On the left was the Congress of Beauty. "Magnificent Stage Production" and on the right was the "Sun Worshipers Colony"
Trylon Tidbits for Congress of Beauty
Small pieces of news and interesting informaton compiled by David J. Cope.
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- With the Amusement Zone incomplete weeks after the fair's official opening, workers raced, at great pay increases, to complete the zone's concessions. The effort decreased considerably at the Congress of Beauty when the show's manager ordered the performers participate in an impromptu sun bath to increase their tans before the concession's opening.
- Ada Hoffman, hostess at the Gas Exhibit's Court of Flame Restaurant, smiled when a young lady who performed as one of N.T.G.'s sun worshippers, refused a table in the noonday sun.
- Della Carroll walked out of her contract with the Congress of Beauty when the managers refused to let her toss her "final rose" to audience members. Miss Carroll explained she began her performance with a dozen well – placed roses and removed them one-by-one. Because of recent censorship problems, the management insisted the final rose remain in place. Miss Carroll also walked out on a job in Vienna after the Nazis arrived in the city and insisted she wear a more discrete costume.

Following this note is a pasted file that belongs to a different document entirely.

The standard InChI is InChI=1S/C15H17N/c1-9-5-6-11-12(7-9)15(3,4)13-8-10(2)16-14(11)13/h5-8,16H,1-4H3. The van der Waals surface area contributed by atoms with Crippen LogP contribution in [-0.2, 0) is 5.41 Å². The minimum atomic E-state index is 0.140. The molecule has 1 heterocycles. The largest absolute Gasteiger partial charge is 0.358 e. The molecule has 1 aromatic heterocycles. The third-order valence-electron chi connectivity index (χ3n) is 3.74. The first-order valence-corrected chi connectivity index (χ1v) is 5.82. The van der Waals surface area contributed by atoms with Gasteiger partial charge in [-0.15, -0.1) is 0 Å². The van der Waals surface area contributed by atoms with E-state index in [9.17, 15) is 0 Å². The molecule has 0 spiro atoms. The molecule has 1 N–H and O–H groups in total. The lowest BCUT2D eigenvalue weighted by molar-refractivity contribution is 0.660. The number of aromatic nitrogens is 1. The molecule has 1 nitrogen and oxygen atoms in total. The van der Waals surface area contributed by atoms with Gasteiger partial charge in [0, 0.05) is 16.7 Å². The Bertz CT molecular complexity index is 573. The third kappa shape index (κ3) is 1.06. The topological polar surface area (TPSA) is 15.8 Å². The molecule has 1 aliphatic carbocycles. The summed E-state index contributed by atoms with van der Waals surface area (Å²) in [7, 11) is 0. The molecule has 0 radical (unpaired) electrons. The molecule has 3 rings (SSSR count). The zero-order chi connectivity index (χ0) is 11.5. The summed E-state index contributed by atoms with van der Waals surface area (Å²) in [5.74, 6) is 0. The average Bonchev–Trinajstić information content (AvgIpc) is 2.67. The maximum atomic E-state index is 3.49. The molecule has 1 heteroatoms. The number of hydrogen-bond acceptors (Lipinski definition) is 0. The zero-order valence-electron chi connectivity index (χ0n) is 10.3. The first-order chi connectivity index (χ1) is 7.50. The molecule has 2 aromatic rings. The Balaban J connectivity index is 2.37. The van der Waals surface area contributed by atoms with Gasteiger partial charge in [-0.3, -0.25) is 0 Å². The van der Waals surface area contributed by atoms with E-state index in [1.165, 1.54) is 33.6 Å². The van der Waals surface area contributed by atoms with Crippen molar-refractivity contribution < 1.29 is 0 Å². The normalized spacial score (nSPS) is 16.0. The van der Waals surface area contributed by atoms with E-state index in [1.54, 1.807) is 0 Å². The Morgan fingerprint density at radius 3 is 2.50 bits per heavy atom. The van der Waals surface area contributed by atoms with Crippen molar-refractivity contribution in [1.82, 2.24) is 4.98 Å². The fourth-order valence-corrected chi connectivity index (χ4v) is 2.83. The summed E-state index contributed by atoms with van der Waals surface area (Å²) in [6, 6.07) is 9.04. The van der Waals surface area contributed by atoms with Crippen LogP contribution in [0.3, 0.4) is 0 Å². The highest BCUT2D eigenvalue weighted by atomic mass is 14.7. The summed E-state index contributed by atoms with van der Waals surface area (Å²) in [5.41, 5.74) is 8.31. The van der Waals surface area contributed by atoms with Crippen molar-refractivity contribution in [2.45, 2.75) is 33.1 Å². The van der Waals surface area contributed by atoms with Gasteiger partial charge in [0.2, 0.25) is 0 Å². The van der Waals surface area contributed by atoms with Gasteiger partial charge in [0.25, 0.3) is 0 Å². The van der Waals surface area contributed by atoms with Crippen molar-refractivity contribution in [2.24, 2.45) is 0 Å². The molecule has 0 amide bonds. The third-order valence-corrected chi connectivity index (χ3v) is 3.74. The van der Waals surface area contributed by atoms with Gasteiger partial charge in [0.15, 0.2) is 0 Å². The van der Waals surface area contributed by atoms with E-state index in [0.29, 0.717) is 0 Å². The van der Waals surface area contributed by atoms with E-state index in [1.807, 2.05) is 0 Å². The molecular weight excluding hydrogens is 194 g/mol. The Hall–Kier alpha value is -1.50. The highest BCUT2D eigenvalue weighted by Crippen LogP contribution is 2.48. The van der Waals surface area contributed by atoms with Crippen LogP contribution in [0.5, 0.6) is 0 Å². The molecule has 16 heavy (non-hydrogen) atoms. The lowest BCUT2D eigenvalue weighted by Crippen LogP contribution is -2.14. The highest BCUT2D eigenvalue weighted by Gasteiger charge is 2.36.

- A court settlement for the 110 women at N. T. G.'s Congress of Beauty established a pay scale of one week of rehearsal pay – free, the second, third and fourth weeks at $15, and the fifth and sixth weeks at $20. Full pay started on or before May 27, the scheduled opening at $35 for chorus girls and $50 for principals.
- Fairgoers constantly commented on how one of the showgirls at the Congress of Beauty closely resembled Greta Garbo. In fact, Patti Shaw doubled for the movie actress in "Conquest."
- Bookkeepers pronounced the assets of the Congress of Beauty barer than the girls who performed there. After thirteen weeks of running in the red, N. T. G. finally closed his concession after an investment of $170,000. Granlund complained about the fair's high admission prices and "stupid censorship." 120 performers lost their positions. The pavilions forty-three spotlights, eighteen trap drums, a piano, scenery, electrical appliances and tables and seats went on the auction block.
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